Good morning. U.S. industry groups are readying the fight against President Trump’s tariffs, Apple is set to release its latest range of iPhones and a Special Report examines how Trump has reshaped the U.S. refugee program.
For all the news you need to start your day, subscribe to the News Now newsletter. The best of Reuters news delivered right into your inbox absolutely free.
Refugees admitted to the United States from the small European nation of Moldova now outnumber those from Syria by three to one, although the number of Syrian refugees worldwide outnumbers the total population of Moldova. Our latest Special Report looks at how the Trump administration is reshaping the U.S. refugee program.
After months of waging a behind-the-scenes war against President Trump’s trade tariffs that have escalated far beyond what business groups once imagined, more than 60 U.S. industry groups are launching a coalition today to take the fight public.
Trump plans to sign an executive order as soon as today that will slap sanctions on any foreign companies or people who interfere in U.S. elections, based on intelligence agency findings, two sources familiar with the matter said. Read the exclusive.
Hurricane Florence, on track to become the first Category 4 storm to make a direct hit on North Carolina in six decades, howled closer to shore today, threatening to unleash pounding surf, days of torrential rain and severe flooding.
Apple is expected to blast further past the $1,000 price barrier when it launches new iPhones today, but Wall Street is most intrigued by how deep into its larger-than-ever lineup prices hikes may go.
The Turkish Central Bank is expected to raise interest rates tomorrow to calm a currency crisis, but forecasts for the scale of the increase vary widely as the bank balances concerns over lira weakness with worries about an economic slowdown.
The European Union must flex its muscles as a world power, EU chief executive Jean-Claude Juncker said today as he spoke critically of President Trump’s retreat from international engagement.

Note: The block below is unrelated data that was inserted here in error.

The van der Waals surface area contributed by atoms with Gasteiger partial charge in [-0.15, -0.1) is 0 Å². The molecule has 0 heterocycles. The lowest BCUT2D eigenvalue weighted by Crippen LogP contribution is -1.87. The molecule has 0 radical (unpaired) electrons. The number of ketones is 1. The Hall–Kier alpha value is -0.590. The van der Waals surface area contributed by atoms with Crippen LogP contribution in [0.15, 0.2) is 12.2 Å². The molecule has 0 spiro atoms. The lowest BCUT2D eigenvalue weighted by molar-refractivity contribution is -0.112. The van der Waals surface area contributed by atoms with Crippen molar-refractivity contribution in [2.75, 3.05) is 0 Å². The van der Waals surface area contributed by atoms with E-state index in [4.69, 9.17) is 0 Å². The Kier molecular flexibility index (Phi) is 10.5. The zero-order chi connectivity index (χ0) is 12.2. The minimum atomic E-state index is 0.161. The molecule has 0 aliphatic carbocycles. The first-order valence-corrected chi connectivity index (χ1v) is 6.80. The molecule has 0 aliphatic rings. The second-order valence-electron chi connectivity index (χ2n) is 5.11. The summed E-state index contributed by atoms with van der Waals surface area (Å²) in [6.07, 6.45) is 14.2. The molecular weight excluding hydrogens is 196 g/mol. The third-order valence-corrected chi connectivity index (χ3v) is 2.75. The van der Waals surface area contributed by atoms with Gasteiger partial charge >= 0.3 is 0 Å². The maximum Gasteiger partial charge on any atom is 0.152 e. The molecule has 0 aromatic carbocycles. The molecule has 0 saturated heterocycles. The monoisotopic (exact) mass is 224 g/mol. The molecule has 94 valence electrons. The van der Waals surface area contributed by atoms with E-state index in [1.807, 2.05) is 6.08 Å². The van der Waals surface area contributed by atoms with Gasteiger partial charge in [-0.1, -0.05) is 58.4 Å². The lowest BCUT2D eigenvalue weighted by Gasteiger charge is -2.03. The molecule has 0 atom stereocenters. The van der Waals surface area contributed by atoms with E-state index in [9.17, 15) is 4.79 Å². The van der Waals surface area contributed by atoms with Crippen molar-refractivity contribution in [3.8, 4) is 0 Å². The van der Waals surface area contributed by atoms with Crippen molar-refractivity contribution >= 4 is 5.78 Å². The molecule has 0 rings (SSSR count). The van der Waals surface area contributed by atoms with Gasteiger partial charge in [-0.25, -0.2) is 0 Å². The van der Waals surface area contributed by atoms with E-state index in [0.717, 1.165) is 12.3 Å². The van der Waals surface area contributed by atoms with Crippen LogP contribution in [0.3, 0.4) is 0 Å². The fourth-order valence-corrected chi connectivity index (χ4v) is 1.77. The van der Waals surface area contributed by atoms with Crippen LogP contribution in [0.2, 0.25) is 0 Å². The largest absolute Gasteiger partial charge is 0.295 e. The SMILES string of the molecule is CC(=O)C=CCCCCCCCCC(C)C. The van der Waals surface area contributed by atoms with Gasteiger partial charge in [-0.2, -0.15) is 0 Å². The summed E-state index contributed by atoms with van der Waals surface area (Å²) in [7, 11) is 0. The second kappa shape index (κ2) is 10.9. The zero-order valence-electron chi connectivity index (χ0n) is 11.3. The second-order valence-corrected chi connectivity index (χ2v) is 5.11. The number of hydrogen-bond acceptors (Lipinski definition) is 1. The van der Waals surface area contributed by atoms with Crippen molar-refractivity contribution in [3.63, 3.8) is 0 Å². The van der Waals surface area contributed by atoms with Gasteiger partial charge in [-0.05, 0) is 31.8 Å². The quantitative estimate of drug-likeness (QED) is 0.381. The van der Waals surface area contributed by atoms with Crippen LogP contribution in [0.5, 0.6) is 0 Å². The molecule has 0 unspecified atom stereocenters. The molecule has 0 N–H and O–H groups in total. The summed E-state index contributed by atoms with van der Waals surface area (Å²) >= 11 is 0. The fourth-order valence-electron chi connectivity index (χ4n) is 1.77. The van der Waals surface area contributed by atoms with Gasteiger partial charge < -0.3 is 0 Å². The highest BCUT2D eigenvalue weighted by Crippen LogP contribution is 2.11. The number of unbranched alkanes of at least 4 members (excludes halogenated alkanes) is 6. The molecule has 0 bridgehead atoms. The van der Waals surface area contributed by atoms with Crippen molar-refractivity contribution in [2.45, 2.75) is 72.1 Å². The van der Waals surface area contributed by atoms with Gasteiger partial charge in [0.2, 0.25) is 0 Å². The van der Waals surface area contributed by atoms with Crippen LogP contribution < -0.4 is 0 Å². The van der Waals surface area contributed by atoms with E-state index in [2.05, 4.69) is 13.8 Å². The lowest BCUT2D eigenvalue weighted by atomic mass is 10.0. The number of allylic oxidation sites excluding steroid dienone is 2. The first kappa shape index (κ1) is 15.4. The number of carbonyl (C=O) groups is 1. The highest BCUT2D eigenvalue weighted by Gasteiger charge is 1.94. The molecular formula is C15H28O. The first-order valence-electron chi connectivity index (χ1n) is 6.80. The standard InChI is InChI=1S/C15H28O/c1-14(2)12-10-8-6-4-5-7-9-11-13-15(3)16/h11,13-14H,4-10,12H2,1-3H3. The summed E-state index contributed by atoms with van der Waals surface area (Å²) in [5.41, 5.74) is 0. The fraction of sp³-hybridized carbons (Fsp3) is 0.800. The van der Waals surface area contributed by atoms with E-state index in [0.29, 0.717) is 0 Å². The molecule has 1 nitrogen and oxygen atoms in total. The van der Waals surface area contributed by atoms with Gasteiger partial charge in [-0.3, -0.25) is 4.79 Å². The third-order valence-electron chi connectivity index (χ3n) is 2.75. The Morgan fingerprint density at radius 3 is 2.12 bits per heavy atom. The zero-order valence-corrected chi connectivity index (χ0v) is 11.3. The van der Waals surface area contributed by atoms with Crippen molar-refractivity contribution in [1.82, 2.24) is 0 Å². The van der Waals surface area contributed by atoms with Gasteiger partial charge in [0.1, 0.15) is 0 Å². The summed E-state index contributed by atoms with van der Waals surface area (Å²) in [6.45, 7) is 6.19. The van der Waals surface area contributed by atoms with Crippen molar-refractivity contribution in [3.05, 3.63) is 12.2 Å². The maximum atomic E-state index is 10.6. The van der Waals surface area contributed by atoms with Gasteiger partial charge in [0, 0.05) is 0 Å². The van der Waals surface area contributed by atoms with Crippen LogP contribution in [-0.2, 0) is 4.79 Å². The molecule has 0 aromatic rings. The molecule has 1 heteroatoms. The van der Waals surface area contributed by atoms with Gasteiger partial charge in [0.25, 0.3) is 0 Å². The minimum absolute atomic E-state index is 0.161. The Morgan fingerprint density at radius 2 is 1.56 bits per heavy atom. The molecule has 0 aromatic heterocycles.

Eleven Republican and Democratic U.S. senators urged President Trump’s administration to “use all tools at your disposal,” including imposing more economic sanctions, to ensure “the immediate, unconditional” release of two Reuters journalists imprisoned in Myanmar. Read the latest on their case here.
THE FINANCIAL CRISIS: 10 YEARS AFTER
What is ‘shadow banking’? Why do many think it poses some risk ten years after the 2008 financial crisis? Asia Finance Editor Jennifer Hughes explains in the latest installment of our multimedia series that reflects on what has changed in the ten years since Lehman Brothers’ fall.
Barney Frank helped craft the post-crisis rules that put banks back on track. In one of our latest podcasts, he talks with John Foley about how politics has made the system more fragile, why populism thrived on the right but fizzled on the left, and what it was like to be one of the few openly gay lawmakers.
In the run-up to the 2008 financial crisis, millions of amateur investors kept adding fuel to the overheating U.S. housing market by betting on quick profits in hotspots like Las Vegas or Miami. A decade later, house-flipping is making a comeback, but this time in some Rust Belt cities the last boom passed by.
The unnamed insiders who claim to be working clandestinely to resist Trump are not heroes, says Peter Van Buren, a State Department veteran. “No one should join the government to do only things they think are personally right; one serves the United States, and takes an oath to a Constitution."
Samsung has opened its biggest mobile store in the world in India, as it tries to take pole position in the world’s fastest growing major market for phones.